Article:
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Opoka—Sediment Rock as New Type of Hybrid Mineral Filler for Polymer Composites

Centre for Advanced Technologies, Adam Mickiewicz University in Poznań, Uniwersytetu Poznańskiego 10, 61-614 Poznan, Poland
Institute of Chemical Technology and Engineering, Faculty of Chemical Technology, Poznan University of Technology, Berdychowo 4, 60-965 Poznan, Poland
Technology Partners Foundation, Pawinskiego 5A, 02-106 Warsaw, Poland
Faculty of Materials Science and Engineering, Warsaw University of Technology, ul. Wołoska 141, 02-507 Warsaw, Poland
Faculty of Mechanical Engineering, Bialystok University of Technology, Wiejska 45C, 15-351 Białystok, Poland
Department of Mechanical Engineering, Technische Universität Chemnitz, Straße der Nationen 62, 09111 Chemnitz, Germany
Faculty of Chemistry, Adam Mickiewicz University in Poznań, Uniwersytetu Poznańskiego 8, 61-614 Poznań, Poland
Authors to whom correspondence should be addressed.
AppliedChem 2021, 1(2), 90-110;
Submission received: 8 September 2021 / Revised: 22 October 2021 / Accepted: 27 October 2021 / Published: 3 November 2021
(This article belongs to the Special Issue Feature Papers in AppliedChem)


The work presents a comprehensive profile of the physicochemical characteristics of opoka sedimentary rock in the context of its use as a hybrid filler for thermoplastics. Determining the functional parameters of the studied filler was the main aim of this research. Thermal treatment leads to changes in its morphology and phase composition. A wide range of physicochemical techniques was used, such as low-temperature nitrogen adsorption, FT-IR, TGA, XRD, optical, and electron microscopy. The susceptibility of the material to micronisation was also tested (ball milling). Due to its widespread occurrence, opoka can be an attractive alternative to fillers such as silica or chalk. In order to verify this statement, polypropylene composites thereof were prepared by melt blending and injection molding, and studied by mechanical testing and microscopic imaging.

1. Introduction

Inorganic mineral fillers can be divided into two groups: natural and synthetic ones (Figure 1). Natural fillers include kaolin, chalk, mica, talc, and sedimentary CaCO3; synthetic fillers include titanium dioxide, silicon dioxide, precipitated aluminium silicate, precipitated calcium carbonate, and gypsum [1].
Mineral fillers are successfully used as modifiers of polymer materials properties, more and more often being a good alternative to synthetic fibers such as: carbon fibers [2], aramide or nylon fibers [3], or glass fibers [4]. They not only reduce the cost of the final product, but also improve parameters such as: mechanical strength [5], thermal stability and flame resistance [6], as well as dielectric properties. Their addition also affects the processing of the polymer [7]. The filler can be introduced into the polymer by various methods including melt-mixing [8], melt extrusion [9], and injection molding [10]. Mineral fillers for thermoplastics often include natural sedimentary rocks, like calcium carbonate [11], mica, clinoptilolite [12], zeolites [13], kaolin [14], silica [15], titanium dioxide [16] or diatomaceous earth [17], and clay minerals with a two-layer structure (kaolin-serpentine group) or three-layer structure (talc-pyrophyllite group, mica group, etc.) [18]. Mineral fillers can be used directly or after surface treatment, depending on the polar nature of the polymer [19].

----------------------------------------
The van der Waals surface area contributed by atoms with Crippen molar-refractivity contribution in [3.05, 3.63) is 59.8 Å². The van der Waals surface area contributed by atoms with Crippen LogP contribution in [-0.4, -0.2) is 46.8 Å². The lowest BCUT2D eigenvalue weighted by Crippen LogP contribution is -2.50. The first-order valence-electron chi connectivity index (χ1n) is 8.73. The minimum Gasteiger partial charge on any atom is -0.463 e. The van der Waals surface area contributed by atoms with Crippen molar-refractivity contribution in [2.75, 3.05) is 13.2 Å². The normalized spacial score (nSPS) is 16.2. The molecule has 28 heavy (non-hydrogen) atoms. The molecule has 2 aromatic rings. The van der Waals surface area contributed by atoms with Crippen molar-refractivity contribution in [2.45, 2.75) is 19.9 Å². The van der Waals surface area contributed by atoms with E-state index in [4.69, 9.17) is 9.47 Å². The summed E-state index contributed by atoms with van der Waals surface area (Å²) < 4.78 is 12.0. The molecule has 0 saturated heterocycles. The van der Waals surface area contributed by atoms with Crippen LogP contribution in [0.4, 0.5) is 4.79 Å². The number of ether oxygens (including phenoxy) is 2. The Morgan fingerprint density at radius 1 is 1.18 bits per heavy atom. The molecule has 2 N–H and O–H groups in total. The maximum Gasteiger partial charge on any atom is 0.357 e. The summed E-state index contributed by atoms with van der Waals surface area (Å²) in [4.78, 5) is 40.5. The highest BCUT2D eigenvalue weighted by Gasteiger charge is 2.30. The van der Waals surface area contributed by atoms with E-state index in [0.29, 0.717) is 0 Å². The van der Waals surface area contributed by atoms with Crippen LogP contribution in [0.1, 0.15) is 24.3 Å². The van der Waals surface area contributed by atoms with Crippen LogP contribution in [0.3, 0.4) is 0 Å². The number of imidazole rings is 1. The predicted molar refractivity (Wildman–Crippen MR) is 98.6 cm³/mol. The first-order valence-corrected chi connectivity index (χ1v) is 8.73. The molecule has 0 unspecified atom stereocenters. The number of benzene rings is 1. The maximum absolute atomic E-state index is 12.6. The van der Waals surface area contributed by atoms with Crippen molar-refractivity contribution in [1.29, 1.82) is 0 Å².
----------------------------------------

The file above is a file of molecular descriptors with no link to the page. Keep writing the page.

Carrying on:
Both fillers for composites of natural origin such as limestone, chalk, dolomite, quartz, silicates, a aluminosilicates (including zeolites), etc., and man-made synthetic fillers, either precipitated or obtained in other way, are inhomogeneous group. The variety of their parameters span from density, hardness, grain size, and shape to internal structure (porosity), crystallinity, surface area, moisture (water) content, and hydrophobicity. The structure of these fillers in general is not quite compatible to polyolefin matrix. Surface modification or additional treatment (milling, grinding, chemical treatment or surface modification, calcination) is often required to produce appropriate properties enabling effective dispersion in polymer and miscibility. Natural fillers of the same type but different origin show diversity of composition, presence of absence of additional ions, or intrusive phases.